Student-led coalition offers peer-to-peer coronavirus education at Western Michigan University

KALAMAZOO, MI — A group of students are working to make sure bracing for an on-campus shutdown is not a challenge Western Michigan University and its students will need to face.

Around 30 students now make up what is known as the COVID-19 Student Coalition, a student-led group that serves as a coronavirus education resource and aims to reduce the spread of the virus on WMU’s campus, leaders of the group said an interview with MLive Wednesday.

Keeping a safe and healthy student population has never been more important for institutions across the state, Western being no exception. The coalition is working to inform their fellow students about practicing mitigation strategies in student oriented, peer-to-peer style.

In September, members of the coalition visited a socially-distanced open mic event on-campus, passing out face masks donated by a local business. The group has been creating student-centered infographics and posting information to its social channels.

Chemistry graduate student Melanie Mitchell, who spearheaded the COVID-19 Student Coalition back in August, now serves as the group’s coordinator.

Mitchell said her idea to organize the student-led safety effort came from a shared desire to finish the semester. without the hiccups that University of Michigan, Grand Valley State University and other institutions that have faced, like stay-at-home orders and partial shutdowns resulting from rising coronavirus cases.

“When (the laboratory) finally opened again, I wanted it to stay open,” Mitchell said. “I wanted the college experience to stay intact and I’m also for a teaching assistant, so I wanted students to stay safe and not get me sick, and I didn’t want to get them sick.”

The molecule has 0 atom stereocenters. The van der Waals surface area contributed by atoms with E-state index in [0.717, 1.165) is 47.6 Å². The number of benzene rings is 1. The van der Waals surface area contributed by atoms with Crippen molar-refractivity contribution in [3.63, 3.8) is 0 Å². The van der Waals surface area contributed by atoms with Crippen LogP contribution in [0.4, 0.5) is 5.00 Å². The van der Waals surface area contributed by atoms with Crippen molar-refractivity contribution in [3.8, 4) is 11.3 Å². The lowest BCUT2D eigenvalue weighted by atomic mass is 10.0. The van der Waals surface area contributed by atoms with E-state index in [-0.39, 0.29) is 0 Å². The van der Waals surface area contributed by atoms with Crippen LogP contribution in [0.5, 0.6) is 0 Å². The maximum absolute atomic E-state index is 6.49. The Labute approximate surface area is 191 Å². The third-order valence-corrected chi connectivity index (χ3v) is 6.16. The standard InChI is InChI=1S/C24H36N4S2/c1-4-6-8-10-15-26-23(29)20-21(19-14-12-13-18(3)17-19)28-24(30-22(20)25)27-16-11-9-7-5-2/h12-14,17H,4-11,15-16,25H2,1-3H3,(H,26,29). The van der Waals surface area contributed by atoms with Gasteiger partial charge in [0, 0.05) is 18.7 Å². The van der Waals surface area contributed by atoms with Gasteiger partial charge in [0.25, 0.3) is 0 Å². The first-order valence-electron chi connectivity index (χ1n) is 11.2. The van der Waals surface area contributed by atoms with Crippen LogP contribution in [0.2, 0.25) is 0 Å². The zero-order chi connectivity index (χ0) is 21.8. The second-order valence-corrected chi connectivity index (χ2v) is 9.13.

As Western’s campus was closed to students throughout the summer, graduate students who would traditionally stay in Kalamazoo to complete research inside the school’s laboratories were shut out, causing some students to fall behind on research that requires the institution’s labs to complete.

The university has reiterated it will make targeted closures as needed and has no plans of a complete shutdown should coronavirus cases surge, but members of the coalition say they are hoping to minimize the spread of the virus so that closures aren’t being considered.

Alison Yelsma, a public health student and chair of the coalition, said she made her way to the coalition through mutual friends and classmates who shared her desire to return to in-person classes in a safe and low-risk way. President of Eta Sigma Gamma, a health education organization on WMU’s campus, Yelsma volunteered to help Mitchell with her efforts back in August.

“The biggest part was just getting students to really grasp the messaging coming from our higher ups — I was getting a lot of questions from peers just being in public health, where I was using more student friendly language, and I saw I could really help Melanie and it just made sense for other health students to be involved,” Yelsma said.

Yelsma plans to become an epidemiologist after she finishes school. Studying public health during a worldwide pandemic creates unmatched experiential